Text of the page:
This was not a good outcome for those dedicated to helping students develop the ability to exhibit general transfer—that is, to apply what they have learned in one situation to a novel situation. Subsequent work by Judd (1908) offered some hope by showing that transfer to new situations depended on the instructional method used during initial learning, with some instructional methods supporting transfer to new situations and others not. An important aspect of Judd’s finding is that transfer was restricted to new situations that required the same general principles as required in the original task, although it could be applied to situations requiring different behaviors.
Judd’s finding has been replicated in many contexts. For example, Singley and Anderson (1989) report on an experiment designed to study the acquisition and transfer of skills in text editing. A group of 24 young women (aged 18-30) from a secretarial school were first taught to use either one or two line editors (text editing software used to change individual lines of text) and then a screen editor (text editing software used to scroll throughout a page of text), while control groups spent similar amounts of time either learning and using one of the screen editors or simply typing a manuscript. The authors observed positive transfer, both from one line editor to the next and from the line editors to the screen editor, as indicated by reductions in total learning time, keystrokes, residual errors, and other measures in comparison to the control groups. They proposed that the very high level of transfer from one line editor to the next line editor was due to the fact that, although the surface features of the commands used in the two editors were different, the underlying principles were nearly identical. In addition, they proposed that the moderate level of transfer from the line editors to the screen editor reflected the fact that the procedures used in the two line editors are largely different from those used by the screen editor. Nevertheless, the two line editors and the screen editor do share several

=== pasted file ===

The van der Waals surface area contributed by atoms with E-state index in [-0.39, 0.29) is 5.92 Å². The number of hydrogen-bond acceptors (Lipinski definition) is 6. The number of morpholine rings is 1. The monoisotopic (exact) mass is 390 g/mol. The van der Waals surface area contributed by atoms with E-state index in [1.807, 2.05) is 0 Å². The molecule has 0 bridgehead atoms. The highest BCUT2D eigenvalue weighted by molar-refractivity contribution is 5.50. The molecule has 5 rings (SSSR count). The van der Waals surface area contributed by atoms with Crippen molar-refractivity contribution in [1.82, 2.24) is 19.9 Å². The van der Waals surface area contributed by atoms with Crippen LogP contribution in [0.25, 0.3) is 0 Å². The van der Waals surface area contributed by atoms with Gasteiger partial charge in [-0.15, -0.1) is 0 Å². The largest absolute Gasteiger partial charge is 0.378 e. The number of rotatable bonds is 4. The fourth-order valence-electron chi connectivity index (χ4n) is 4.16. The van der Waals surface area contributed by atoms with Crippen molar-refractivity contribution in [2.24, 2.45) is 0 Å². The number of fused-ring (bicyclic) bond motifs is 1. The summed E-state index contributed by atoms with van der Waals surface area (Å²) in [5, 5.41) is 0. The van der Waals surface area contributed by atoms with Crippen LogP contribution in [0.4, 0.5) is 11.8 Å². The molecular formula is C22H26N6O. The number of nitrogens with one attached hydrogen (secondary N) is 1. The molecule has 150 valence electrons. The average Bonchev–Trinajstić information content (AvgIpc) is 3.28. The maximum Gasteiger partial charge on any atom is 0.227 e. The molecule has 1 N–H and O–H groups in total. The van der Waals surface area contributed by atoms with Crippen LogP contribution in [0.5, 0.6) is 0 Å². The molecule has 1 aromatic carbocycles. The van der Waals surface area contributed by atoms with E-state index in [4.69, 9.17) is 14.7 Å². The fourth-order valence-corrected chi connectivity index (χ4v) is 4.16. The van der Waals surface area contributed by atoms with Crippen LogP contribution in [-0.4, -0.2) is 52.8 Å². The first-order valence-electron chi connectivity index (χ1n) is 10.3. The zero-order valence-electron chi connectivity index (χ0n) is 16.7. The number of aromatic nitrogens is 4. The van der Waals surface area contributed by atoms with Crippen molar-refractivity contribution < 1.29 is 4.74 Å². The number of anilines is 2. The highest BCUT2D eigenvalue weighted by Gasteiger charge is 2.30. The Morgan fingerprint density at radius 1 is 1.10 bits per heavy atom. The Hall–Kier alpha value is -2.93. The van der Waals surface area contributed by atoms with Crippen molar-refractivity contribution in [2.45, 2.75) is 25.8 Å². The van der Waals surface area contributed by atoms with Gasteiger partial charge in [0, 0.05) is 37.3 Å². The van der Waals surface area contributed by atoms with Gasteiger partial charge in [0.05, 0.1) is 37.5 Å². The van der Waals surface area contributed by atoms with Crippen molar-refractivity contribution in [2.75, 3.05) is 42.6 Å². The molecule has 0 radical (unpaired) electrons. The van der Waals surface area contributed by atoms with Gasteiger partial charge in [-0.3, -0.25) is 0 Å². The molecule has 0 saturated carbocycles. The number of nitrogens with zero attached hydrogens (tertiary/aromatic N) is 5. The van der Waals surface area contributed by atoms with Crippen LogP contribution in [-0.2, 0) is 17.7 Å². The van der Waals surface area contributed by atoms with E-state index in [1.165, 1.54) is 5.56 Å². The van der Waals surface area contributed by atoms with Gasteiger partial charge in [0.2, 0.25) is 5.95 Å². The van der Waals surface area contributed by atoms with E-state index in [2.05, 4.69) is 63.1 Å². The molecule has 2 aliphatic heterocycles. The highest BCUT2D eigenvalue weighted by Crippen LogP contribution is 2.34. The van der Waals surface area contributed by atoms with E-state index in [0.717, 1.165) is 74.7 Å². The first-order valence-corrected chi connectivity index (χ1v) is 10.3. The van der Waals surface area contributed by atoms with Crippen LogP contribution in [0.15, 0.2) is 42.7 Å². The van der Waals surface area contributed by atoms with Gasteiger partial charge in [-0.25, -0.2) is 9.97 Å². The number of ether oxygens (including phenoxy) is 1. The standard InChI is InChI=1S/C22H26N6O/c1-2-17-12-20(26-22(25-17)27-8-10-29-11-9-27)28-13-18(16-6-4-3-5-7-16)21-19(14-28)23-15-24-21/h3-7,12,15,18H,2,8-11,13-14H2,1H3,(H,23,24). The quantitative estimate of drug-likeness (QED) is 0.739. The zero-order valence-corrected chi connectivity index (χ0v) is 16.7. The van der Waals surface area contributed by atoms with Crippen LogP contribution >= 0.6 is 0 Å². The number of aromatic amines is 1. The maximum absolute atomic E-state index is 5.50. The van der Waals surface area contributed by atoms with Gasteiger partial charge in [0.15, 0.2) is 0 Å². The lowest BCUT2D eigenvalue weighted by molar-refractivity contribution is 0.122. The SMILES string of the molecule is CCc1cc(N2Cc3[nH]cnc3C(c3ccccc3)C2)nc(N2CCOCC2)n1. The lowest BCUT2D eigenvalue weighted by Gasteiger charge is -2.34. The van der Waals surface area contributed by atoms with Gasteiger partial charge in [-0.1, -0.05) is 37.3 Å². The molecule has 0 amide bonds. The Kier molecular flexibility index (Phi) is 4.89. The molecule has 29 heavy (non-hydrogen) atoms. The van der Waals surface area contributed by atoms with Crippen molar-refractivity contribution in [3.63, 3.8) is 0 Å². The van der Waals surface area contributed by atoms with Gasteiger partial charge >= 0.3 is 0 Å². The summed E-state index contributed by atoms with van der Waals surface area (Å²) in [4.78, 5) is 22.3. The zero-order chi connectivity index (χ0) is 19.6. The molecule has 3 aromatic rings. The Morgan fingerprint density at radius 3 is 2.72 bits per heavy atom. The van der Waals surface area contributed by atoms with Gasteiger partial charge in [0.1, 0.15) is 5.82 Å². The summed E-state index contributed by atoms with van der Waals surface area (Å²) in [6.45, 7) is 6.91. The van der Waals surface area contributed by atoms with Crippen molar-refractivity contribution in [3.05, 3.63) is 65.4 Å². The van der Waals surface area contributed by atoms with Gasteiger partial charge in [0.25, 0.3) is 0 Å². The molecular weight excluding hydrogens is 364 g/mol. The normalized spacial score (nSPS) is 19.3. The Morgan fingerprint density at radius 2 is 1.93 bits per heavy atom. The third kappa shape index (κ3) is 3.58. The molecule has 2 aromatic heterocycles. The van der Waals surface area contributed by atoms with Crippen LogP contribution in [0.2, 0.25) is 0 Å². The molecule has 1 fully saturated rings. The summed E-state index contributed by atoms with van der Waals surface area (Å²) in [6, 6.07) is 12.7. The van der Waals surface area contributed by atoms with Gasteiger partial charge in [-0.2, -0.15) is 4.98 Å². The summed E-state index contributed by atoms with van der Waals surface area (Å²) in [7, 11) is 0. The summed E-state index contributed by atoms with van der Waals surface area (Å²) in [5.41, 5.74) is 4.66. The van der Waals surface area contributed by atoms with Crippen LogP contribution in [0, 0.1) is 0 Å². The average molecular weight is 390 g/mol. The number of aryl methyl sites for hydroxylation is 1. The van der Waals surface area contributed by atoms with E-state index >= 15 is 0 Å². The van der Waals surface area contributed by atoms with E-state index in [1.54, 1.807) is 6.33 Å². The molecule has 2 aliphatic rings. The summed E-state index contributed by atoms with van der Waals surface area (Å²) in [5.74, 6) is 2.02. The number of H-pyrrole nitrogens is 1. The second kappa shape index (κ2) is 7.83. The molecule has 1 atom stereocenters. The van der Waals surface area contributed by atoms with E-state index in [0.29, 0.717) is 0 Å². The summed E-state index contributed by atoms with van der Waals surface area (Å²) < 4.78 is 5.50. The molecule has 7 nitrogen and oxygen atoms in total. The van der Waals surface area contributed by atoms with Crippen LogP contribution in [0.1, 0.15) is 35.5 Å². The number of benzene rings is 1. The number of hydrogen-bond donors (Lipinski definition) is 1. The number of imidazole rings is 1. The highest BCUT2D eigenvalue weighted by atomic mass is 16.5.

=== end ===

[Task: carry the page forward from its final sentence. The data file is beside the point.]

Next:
decision rules, enabling the moderate level of transfer. It is important to note that this research examined transfer within a single subject or topic area—text editing. Research to date has not found evidence of transfer across subjects or disciplines.